Progress in scientific and technical knowledge has vastly increased the potential productivity and development of an economy. Rapid advancement in computer technology and its applications have made it essential to have a large number of persons with high levels of computer literacy. Development of more powerful applications of information technology has led to its wide application in industry and services. The full utilization of this potential requires the capacity of the education system to produce high quality trained personnel in adequate numbers. Rapid economic growth requires scientists to develop improved varieties of food and cash crops. The dissemination and adoption of advanced technologies are the keys to economic development.
Investment in higher education
The economic relevance and quality of higher education has come into question in this regard. The educational bias, content and applicability of university education are serious concerns. A World Bank report on higher education observed that Sri Lanka’s university education is substantially lower than that of an average middle income country for a number of reasons. It said that the economic relevance and quality of higher education is considerably below the level required of a middle-income country. It made the pertinent point that Sri Lanka spends a substantially smaller portion of its national income on education than other middle income countries and that public investment on university teaching and research, and the alternative higher education institutions is low.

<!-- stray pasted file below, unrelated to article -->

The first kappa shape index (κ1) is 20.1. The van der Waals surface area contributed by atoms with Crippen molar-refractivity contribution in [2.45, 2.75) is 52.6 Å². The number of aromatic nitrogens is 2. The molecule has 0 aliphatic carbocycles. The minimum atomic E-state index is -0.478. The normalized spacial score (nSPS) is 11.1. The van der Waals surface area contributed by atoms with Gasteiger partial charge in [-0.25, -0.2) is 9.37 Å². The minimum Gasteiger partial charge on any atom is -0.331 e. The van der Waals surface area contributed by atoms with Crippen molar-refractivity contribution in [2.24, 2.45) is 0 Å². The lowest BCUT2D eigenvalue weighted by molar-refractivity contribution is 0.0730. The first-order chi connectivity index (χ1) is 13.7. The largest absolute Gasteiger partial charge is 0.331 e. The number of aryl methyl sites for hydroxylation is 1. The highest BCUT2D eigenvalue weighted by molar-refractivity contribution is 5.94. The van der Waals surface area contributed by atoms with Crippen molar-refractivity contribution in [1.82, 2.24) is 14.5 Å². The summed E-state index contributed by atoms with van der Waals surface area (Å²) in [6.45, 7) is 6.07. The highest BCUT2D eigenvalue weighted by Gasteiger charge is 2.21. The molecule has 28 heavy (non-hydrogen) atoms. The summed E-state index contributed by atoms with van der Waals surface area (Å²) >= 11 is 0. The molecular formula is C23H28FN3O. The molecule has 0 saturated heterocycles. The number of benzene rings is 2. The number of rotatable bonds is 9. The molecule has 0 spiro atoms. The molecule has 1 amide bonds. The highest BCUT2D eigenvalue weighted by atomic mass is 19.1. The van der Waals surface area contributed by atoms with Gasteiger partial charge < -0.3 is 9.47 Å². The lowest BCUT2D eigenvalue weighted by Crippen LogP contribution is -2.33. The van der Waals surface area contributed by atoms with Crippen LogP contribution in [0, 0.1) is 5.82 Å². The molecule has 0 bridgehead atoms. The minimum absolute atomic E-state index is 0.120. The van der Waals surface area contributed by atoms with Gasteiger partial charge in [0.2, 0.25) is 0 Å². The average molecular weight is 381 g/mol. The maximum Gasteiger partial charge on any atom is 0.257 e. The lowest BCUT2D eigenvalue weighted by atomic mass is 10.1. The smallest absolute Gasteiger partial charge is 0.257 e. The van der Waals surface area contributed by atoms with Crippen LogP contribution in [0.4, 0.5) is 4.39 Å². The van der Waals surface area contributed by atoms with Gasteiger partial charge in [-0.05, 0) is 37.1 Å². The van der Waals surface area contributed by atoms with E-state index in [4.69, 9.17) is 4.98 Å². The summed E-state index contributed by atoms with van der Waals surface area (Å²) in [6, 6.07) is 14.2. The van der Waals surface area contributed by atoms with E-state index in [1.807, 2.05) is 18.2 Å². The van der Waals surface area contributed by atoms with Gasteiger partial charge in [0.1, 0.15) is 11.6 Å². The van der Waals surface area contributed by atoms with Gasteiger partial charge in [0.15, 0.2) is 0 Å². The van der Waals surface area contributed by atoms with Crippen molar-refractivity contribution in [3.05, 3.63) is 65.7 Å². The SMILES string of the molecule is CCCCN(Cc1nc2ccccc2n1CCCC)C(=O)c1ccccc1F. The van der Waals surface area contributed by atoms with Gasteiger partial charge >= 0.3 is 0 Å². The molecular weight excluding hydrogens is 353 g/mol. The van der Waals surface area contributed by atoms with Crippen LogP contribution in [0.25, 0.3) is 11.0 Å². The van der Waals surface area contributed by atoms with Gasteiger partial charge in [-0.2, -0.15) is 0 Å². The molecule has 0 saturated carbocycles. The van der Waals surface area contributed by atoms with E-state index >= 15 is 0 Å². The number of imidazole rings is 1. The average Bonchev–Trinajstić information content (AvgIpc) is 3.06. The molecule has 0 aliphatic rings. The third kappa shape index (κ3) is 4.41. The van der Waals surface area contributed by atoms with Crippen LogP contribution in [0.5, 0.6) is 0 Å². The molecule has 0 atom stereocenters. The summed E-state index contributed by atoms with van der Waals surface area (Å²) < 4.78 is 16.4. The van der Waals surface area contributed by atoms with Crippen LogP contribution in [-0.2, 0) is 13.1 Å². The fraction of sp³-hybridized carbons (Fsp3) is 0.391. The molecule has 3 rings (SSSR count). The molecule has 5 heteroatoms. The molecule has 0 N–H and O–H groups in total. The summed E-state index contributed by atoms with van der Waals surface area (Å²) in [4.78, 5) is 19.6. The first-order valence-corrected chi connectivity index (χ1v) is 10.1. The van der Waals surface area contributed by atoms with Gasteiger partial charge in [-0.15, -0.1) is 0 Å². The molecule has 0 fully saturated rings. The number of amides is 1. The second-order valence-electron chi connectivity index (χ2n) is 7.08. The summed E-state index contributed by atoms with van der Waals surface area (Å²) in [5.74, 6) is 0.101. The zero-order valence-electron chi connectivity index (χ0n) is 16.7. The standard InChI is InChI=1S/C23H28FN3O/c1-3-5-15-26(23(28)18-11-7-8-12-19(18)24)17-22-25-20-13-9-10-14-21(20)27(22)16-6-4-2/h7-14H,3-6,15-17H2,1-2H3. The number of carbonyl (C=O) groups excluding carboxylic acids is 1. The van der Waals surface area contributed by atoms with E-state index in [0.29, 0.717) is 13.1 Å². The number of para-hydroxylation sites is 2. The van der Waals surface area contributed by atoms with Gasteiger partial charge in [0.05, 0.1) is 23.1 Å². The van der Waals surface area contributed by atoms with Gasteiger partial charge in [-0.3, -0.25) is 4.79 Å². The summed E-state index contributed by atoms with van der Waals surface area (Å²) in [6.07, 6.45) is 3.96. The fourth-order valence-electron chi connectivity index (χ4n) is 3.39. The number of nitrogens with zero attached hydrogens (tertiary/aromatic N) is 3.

Sri Lanka’s investment in education, the World Bank report observes, is about 2.8 per cent of national income, whereas lower middle income countries invest an average 4.3 per cent of national income and upper middle income countries invest an average of 4.6 per cent of national income on education. The economic path to a prosperous middle-income Sri Lanka, it emphasizes will be based on knowledge-intensive activities such as information technology and software development, engineering, industrial processing, banking, finance and insurance. At present, the country’s capacity and position in these areas are well below the average for comparable developing and exemplar middle-income countries.